Pix724 is a division of Pix International,LLC(pixintl.com ) Photo Features and Linda Matlow(lindamatlow.com) contact: editorial at pixintl.com
*We may receive commission or product from items discussed or promoted on this website. * This site may contain affiliate links for products we Love!
Our stock photo agencies are not a source of free photos or fan photos.
Tuesday, December 13, 2016
Van Doren Waxter Presents 'Go Figure' (New York)
Go Figure January 11 - February 18, 2017
Van Doren Waxter is pleased to present Go Figure,
a group exhibition that explores the intersection of select historical
and contemporary artists through the vernacular of figurative painting.
Spanning a period of over 70 years (1944-2016), this cross-generational
survey considers the timeless tradition of figuration as a through line
connecting past to present. The included artists employ varying media
and pictorial strategies to produce imagistic effects often blurring the
lines of representation to create dramatic scenes of unreality. Go Figure
will include painting, sculpture, works on paper and assemblage from
James Brooks, Joseph Cornell, Richard Diebenkorn, Philip Guston, Hedda
Sterne as well as contemporary artists Kristin Baker, Michael Berryhill,
Jeronimo Elespe, Volker Hüller, and Sarah Peters.
(Canadian, 1913-1980) one of the most heralded first generation
Abstract Expressionists initially experimented with pure abstraction. By
1960, however, Guston dove headlong into figurative forms. Guston’s
provocative figuration, famously exhibited in 1970, was resisted and
criticized by the art world establishment, but eventually influenced a
score of later artists, including Nicole Eisenman, Amy Sillman, Carroll
Dunham, Georg Baselitz, and David Salle.
Deeply influenced by the Surrealists, Joseph Cornell
(American, 1903-1972) created intricate assemblages and shadow box
tableaux in the vein of the Dada artists Marcel Duchamp and Kurt
Schwitters, and was included in the Museum of Modern Art’s 1936
exhibition, Fantastic Art, Dada, Surrealism. “Fanny Cerrito in
Ondine,” one of these box constructions, is an homage to the Italian
ballet dancer and choreographer and typifies Cornell’s meticulous sense
of detail and mystery.
1922–1993), an exemplary figure in postwar American Abstraction,
created innovative figurative and representational works in the late
1950s through the mid-1960s. During this phase of his career, he turned
against the prevailing tide of Abstract Expressionism and returned to
the possibilities of representational figure painting. Working directly
from a live model, Diebenkorn masterfully explores the intricate
interplay within intimate interiors between formal rigor, studied
observation, and diverse mark making. Whereas his abstract pictures are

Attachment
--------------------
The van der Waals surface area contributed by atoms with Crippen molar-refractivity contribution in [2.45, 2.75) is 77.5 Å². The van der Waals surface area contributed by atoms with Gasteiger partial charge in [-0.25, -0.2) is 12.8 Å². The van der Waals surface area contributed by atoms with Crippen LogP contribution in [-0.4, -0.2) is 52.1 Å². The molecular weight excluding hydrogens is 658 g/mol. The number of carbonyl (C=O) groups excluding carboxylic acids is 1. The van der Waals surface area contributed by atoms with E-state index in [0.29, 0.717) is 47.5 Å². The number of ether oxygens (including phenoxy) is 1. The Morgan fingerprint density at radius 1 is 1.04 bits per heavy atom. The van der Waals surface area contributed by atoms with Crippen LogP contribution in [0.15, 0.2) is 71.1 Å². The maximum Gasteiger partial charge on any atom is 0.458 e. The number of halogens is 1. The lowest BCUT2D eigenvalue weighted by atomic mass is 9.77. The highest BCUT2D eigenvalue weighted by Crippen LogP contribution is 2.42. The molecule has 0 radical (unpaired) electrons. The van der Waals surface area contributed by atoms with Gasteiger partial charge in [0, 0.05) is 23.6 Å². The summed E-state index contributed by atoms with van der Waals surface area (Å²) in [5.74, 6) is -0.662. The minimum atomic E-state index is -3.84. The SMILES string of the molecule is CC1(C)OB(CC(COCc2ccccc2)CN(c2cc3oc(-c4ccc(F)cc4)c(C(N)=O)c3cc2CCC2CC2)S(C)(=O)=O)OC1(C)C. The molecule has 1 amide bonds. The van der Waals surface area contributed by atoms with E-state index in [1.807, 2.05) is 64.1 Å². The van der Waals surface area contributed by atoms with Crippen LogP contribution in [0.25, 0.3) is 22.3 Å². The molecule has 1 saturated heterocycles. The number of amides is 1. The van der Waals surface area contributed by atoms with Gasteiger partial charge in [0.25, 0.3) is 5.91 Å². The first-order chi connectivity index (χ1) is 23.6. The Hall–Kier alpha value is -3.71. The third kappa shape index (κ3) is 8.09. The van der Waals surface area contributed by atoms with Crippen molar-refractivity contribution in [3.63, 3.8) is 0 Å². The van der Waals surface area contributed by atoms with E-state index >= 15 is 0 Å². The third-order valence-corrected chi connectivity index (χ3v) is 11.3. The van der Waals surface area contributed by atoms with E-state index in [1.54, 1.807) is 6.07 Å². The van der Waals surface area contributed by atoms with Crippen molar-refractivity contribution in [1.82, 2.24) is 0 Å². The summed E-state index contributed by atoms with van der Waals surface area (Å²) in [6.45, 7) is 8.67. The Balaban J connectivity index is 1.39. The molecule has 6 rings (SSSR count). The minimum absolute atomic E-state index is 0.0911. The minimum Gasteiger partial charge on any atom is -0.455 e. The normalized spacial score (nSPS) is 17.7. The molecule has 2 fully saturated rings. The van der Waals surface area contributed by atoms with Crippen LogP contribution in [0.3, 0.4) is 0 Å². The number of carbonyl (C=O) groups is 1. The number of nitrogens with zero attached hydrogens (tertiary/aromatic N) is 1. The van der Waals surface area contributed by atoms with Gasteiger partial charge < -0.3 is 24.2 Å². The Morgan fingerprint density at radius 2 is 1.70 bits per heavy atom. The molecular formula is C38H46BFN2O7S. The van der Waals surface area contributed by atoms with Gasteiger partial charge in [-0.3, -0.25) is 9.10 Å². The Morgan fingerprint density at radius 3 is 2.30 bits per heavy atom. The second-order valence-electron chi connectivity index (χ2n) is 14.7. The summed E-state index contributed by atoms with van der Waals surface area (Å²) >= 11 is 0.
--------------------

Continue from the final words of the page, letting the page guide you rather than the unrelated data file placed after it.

characterized by lush fields of color, the examples of figurative work
here are intimate studies, markedly washed of color yet no less powerful
Hedda Sterne (1910-2011),
a Romanian émigré often noted as the only woman in the famous Life
Magazine photograph of New York School Abstract Expressionists dubbed
“The Irascibles”, created imagistic work that refused to adhere to
stringent classification. Sterne worked fluidly between abstraction and
figuration. Deeply related to her Baldanders series, the works included
in this exhibition are complex line drawings that weave together to
create haunting, enigmatic portraits.
Akin to Diebenkorn, the contemporary practice ofJeronimo Elespe’s (b.
1975, lives in Madrid) is a focused meditation on the artist’s life at
home and in the studio. Regarded for his paintings on aluminum, Elespe’s
work merges fantasy with memory in dreamlike renderings of interior
scenes and representative portraits of family and friends, the inclusion
of which suggests an autobiographical narrative.
The geometrically-inflected, mixed media work of Volker Hüller
(b. 1976, Forchheim, Germany) is in conversation with the figurative
continuum. Born in Germany and currently based in New York, Hüller’s
practice reconciles the deeply-felt strokes of European Expressionism
with a decidedly American view. His paintings, realized in various
degrees of figuration and embedded within geometric abstraction, explore
the modernistic tendencies of the 20th Century Cubists, and channel
Klee and Picasso in their approach to space and form.
(b. 1975, Stamford, Connecticut) creates dynamic paintings of kinetic
energy rendered in an exuberant palette and a clear Futurist lineage.
She has worked in both the figurative and abstract traditions,
reconciling the lessons of each into a sui generis amalgam (her
paintings often employ PVC, acrylics, and Mylar). Her work, which has
often depicted race cars and tracks as a means of exploiting speed,
integrate sharp, angular forms and translucent washes of vivid color
that feel both futuristic and deeply embedded in the visual vocabulary
of 20th Century Modernism.
About Van Doren Waxter Established
in 2013, Van Doren Waxter specializes in American Abstraction from
1950-1990 exclusively representing the James Brooks Foundation, the
Richard Diebenkorn Foundation, works on paper from the Al Held
Foundation, the Harvey Quaytman Estate, the Alan Shields Estate, and the
Hedda Sterne Foundation. Additionally, the gallery handles secondary
market works, specializing in John Chamberlain, Mark di Suvero, Sam
Francis, Helen Frankenthaler, Hans Hofmann, Ellsworth Kelly, Franz
Kline, John McLaughlin and Frank Stella, among others.
Contact Information 23 East 73rd Street New York, NY 10021 Tel: 212-445-0444